Immunology and skin in health and disease
Division of Dermatology
Dermatology | Skin and Connective Tissue Diseases
The skin is a complex organ that, in addition to providing a strong barrier against external insults, serves as an arena for a wide variety of inflammatory processes, including immunity against infections, tumor immunity, autoimmunity, and allergy. A variety of cells collaborate to mount functional immune responses, which are initiated by resident populations and evolve through the recruitment of additional cell populations to the skin. Inflammatory responses are quite diverse, resulting in a wide range of signs and symptoms that depend on the initiating signals, characteristics of the infiltrating cell populations, and cytokines that are produced (cytokines are secreted protein that allows for cell-cell communication; usually refers to communication between immune-immune cells or stromal-immune cells). In this work, we will review the skin architecture and resident and recruited cell populations and discuss how these populations contribute to inflammation using human diseases and treatments when possible to illustrate their importance within a clinical context.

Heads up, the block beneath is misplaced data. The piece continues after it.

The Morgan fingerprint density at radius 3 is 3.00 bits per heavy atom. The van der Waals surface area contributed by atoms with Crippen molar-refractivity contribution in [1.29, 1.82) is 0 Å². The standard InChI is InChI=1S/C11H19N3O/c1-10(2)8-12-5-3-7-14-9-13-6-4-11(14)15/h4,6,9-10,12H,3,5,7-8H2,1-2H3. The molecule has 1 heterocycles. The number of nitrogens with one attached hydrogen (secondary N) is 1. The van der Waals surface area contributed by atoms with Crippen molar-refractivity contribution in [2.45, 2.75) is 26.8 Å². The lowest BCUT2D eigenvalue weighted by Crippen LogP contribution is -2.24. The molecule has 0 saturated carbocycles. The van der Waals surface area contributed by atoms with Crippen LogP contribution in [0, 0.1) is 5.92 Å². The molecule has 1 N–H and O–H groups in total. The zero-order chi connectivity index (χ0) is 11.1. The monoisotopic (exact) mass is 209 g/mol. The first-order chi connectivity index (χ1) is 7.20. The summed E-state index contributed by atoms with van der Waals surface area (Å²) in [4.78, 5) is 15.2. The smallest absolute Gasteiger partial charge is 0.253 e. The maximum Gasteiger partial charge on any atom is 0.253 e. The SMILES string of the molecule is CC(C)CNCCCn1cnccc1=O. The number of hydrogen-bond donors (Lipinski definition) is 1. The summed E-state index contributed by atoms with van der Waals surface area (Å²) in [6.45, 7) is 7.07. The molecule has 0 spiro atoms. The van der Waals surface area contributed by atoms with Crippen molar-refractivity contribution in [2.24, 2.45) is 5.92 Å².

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Citation: Cold Spring Harb Perspect Med. 2014 Dec 1;4(12):a015339. doi: 10.1101/cshperspect.a015339. Link to article on publisher's site
Richmond, Jillian M. and Harris, John E., "Immunology and skin in health and disease" (2014). Dermatology Publications and Presentations. 84.